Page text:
S-Corporation Reasonable Compensation For Officers Performing Services
S-corporations must pay reasonable compensation to any shareholder or officer who performs services for the corporation. Employee-shareholders must be compensated for their work just like any other employee of the s-corporation.
The determination of what is reasonable compensation is a factual question that must be made on a case-by-case basis. When determining reasonable compensation we must consider the shareholder-employee’s skills, experience, the nature of the work, and the compensation paid to comparable employees in similar positions.
The internal revenue service provides with guidance on reasonable compensation in Rev. Ruling 59-221. In this revenue ruling the I.R.S. that “the determination of whether a shareholder-employee is receiving reasonable compensation for his services depends upon all the facts and circumstances of each case.” Rev. Ruling 59-221 provides us with several factors that may be considered in determining reasonable compensation: the employee’s training and experience, the duties and responsibilities of the shareholder-employee, the time and effort devoted to the business, the corporation’s dividend paying history, the corporation’s size and complexity, the shareholder-employee’s compensation compared to that of non-shareholder employees.
Reg. §1.1366-2 states that reasonable compensation is based on the facts and circumstances of each case and takes into account the employee-shareholder’s contributions to the corporation, the compensation paid to comparable employees, and any distributions made to the shareholder-employer.
David E. Watson, P.C. v. United States (668 F.2d 1008, 11th Cir., 2012) held that an s-corporation shareholder who performs services for the corporation must be paid reasonable compensation for those services. The determination of reasonable compensation is a factual question that must be based on all the relevant facts and circumstances.
The I.R.S. has the authority to reclassify distributions as wages (I.R.C. §7436, Rev. Rul. 74-44). These wages are subject to employment taxes. I.R.C. §§3121(a) and 3306(b) define wages as all remuneration for employment. Reg. §§31.3121(a)-1(b) and 31.3306(b)-1(b) tells us the form of payment is immaterial and that the relavent factor is whether the payment was received as compensation for employment.
Veterinary Surgical Consultants, P.C., 117 TC 141 (2001), aff’d sub nom., and Yeagle Drywall Co., 54 Fed. Appx. 100 (3rd Cir., 2002) states that any remuneration received by the shareholder-employee that are considered wages for services provided to the corporation are subject to federal employment taxes. Additionally, the s-corporation is liable for its share of the applicable federal employment taxes.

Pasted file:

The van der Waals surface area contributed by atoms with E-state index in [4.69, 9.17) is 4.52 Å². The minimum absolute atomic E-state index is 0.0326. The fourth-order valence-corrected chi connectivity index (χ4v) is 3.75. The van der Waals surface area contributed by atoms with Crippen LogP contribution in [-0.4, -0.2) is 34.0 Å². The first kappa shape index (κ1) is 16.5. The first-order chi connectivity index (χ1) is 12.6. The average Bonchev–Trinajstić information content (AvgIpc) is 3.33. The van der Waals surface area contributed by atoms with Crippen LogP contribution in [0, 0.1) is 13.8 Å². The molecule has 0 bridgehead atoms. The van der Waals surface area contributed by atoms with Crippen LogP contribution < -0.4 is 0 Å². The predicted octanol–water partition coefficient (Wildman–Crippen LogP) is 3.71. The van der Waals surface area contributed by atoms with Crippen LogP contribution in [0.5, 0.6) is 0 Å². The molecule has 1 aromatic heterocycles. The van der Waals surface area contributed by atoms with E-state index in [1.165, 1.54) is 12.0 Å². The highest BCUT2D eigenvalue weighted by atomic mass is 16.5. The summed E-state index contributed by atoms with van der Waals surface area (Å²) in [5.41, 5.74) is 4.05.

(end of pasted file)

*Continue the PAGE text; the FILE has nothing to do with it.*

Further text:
Veterinary Surgical Consultants, P.C., 117 TC 141 (2001), aff’d sub nom., and Joseph M. Grey Public Accountant, P.C., 119 TC 121 (2002) held that an officer of an s-corporation is an employee of that corporation unless he or she performs only minor services. This being said, shareholders are also entitled to a return on their investments. Consequently, while the s-corporation must pay wages to shareholder-employees for services rendered, the s-corporation is allowed to distribute its earnings to the shareholders as a return on their investment.
Shareholder-employee wages and the related employer employment taxes are a tax deductible expense. This means that the paying of the wages is almost a wash, as the wages are deductible at the corporate level, thus reducing the flow through income of the s-corporation. The same wages are included in the income of the recipients as wages on their personal returns. So, the shareholder’s income from the s-corporation is reduced by the wages and the shareholder-employee’s income is increased by the same amount. The payroll taxes keep the paying of shareholder-employee wages from being a complete wash.
Shareholder-employee wages paid by an s-corporation to the shareholder-employee are considered when computing the Qualified Business Income per I.R.C. §199A. The s-corporation shareholders are allocated their share of the s-corporation’s QBI and the s-corporation deducts W-2 wages, including wages paid to s-corporation shareholders-employees.
The penalties for failing to pay shareholder-employees wages can be up to 100% of the applicable employment taxes plus negligence penalties.
This post is brief synopsis of the requirement that s-corporations pay their shareholder-employees a reasonable wage. Please consult your tax professional for specific advice.